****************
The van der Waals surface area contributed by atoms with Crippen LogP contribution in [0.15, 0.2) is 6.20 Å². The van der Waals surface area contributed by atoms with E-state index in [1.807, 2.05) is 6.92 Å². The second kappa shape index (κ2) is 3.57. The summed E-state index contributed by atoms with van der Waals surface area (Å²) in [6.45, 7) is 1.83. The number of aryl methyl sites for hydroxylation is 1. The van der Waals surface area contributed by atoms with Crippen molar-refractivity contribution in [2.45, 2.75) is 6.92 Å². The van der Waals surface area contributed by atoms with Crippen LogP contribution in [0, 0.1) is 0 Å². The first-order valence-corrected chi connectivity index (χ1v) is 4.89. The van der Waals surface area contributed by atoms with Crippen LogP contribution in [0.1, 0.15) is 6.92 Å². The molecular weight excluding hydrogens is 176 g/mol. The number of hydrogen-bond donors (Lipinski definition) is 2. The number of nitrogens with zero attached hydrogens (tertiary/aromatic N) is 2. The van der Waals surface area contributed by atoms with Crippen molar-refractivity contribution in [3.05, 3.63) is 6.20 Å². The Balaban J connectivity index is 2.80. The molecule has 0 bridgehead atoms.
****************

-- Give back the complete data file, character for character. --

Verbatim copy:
The van der Waals surface area contributed by atoms with Crippen LogP contribution in [0.15, 0.2) is 6.20 Å². The van der Waals surface area contributed by atoms with E-state index in [1.807, 2.05) is 6.92 Å². The second kappa shape index (κ2) is 3.57. The summed E-state index contributed by atoms with van der Waals surface area (Å²) in [6.45, 7) is 1.83. The number of aryl methyl sites for hydroxylation is 1. The van der Waals surface area contributed by atoms with Crippen molar-refractivity contribution in [2.45, 2.75) is 6.92 Å². The van der Waals surface area contributed by atoms with Crippen LogP contribution in [0, 0.1) is 0 Å². The first-order valence-corrected chi connectivity index (χ1v) is 4.89. The van der Waals surface area contributed by atoms with Crippen LogP contribution in [0.1, 0.15) is 6.92 Å². The molecular weight excluding hydrogens is 176 g/mol. The number of hydrogen-bond donors (Lipinski definition) is 2. The number of nitrogens with zero attached hydrogens (tertiary/aromatic N) is 2. The van der Waals surface area contributed by atoms with Crippen molar-refractivity contribution in [3.05, 3.63) is 6.20 Å². The Balaban J connectivity index is 2.80. The molecule has 0 bridgehead atoms.